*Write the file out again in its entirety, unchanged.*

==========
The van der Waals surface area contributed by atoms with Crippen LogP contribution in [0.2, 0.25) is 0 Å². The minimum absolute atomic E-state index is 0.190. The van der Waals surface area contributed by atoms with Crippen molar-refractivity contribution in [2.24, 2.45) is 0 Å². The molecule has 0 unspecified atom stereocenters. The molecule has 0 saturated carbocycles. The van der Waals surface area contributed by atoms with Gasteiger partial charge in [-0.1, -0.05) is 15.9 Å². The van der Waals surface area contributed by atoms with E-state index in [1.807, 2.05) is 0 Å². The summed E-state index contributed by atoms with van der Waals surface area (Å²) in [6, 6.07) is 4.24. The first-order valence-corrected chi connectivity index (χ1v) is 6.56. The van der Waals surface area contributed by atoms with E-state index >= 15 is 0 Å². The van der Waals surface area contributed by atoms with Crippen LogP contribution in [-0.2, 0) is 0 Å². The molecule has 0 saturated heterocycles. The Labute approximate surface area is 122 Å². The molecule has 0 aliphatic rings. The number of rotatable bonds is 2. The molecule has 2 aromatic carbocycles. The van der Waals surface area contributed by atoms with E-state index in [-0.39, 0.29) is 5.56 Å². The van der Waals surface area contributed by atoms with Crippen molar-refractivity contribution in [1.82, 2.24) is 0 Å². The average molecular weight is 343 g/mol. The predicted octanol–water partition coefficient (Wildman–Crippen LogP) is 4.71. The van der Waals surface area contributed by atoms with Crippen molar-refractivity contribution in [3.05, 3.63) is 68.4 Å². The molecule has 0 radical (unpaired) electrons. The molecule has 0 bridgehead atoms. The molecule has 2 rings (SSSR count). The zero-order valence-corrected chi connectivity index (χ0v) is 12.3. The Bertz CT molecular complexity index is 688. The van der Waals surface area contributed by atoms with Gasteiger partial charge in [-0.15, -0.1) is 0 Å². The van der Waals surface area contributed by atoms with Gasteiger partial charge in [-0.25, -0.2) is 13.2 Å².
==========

The van der Waals surface area contributed by atoms with Crippen LogP contribution in [0.2, 0.25) is 0 Å². The minimum absolute atomic E-state index is 0.190. The van der Waals surface area contributed by atoms with Crippen molar-refractivity contribution in [2.24, 2.45) is 0 Å². The molecule has 0 unspecified atom stereocenters. The molecule has 0 saturated carbocycles. The van der Waals surface area contributed by atoms with Gasteiger partial charge in [-0.1, -0.05) is 15.9 Å². The van der Waals surface area contributed by atoms with E-state index in [1.807, 2.05) is 0 Å². The summed E-state index contributed by atoms with van der Waals surface area (Å²) in [6, 6.07) is 4.24. The first-order valence-corrected chi connectivity index (χ1v) is 6.56. The van der Waals surface area contributed by atoms with E-state index >= 15 is 0 Å². The van der Waals surface area contributed by atoms with Crippen LogP contribution in [-0.2, 0) is 0 Å². The molecule has 0 saturated heterocycles. The Labute approximate surface area is 122 Å². The molecule has 0 aliphatic rings. The number of rotatable bonds is 2. The molecule has 2 aromatic carbocycles. The van der Waals surface area contributed by atoms with E-state index in [-0.39, 0.29) is 5.56 Å². The van der Waals surface area contributed by atoms with Crippen molar-refractivity contribution in [1.82, 2.24) is 0 Å². The average molecular weight is 343 g/mol. The predicted octanol–water partition coefficient (Wildman–Crippen LogP) is 4.71. The van der Waals surface area contributed by atoms with Crippen molar-refractivity contribution in [3.05, 3.63) is 68.4 Å². The molecule has 0 radical (unpaired) electrons. The molecule has 0 bridgehead atoms. The molecule has 2 rings (SSSR count). The zero-order valence-corrected chi connectivity index (χ0v) is 12.3. The Bertz CT molecular complexity index is 688. The van der Waals surface area contributed by atoms with Gasteiger partial charge in [-0.15, -0.1) is 0 Å². The van der Waals surface area contributed by atoms with Gasteiger partial charge in [-0.25, -0.2) is 13.2 Å².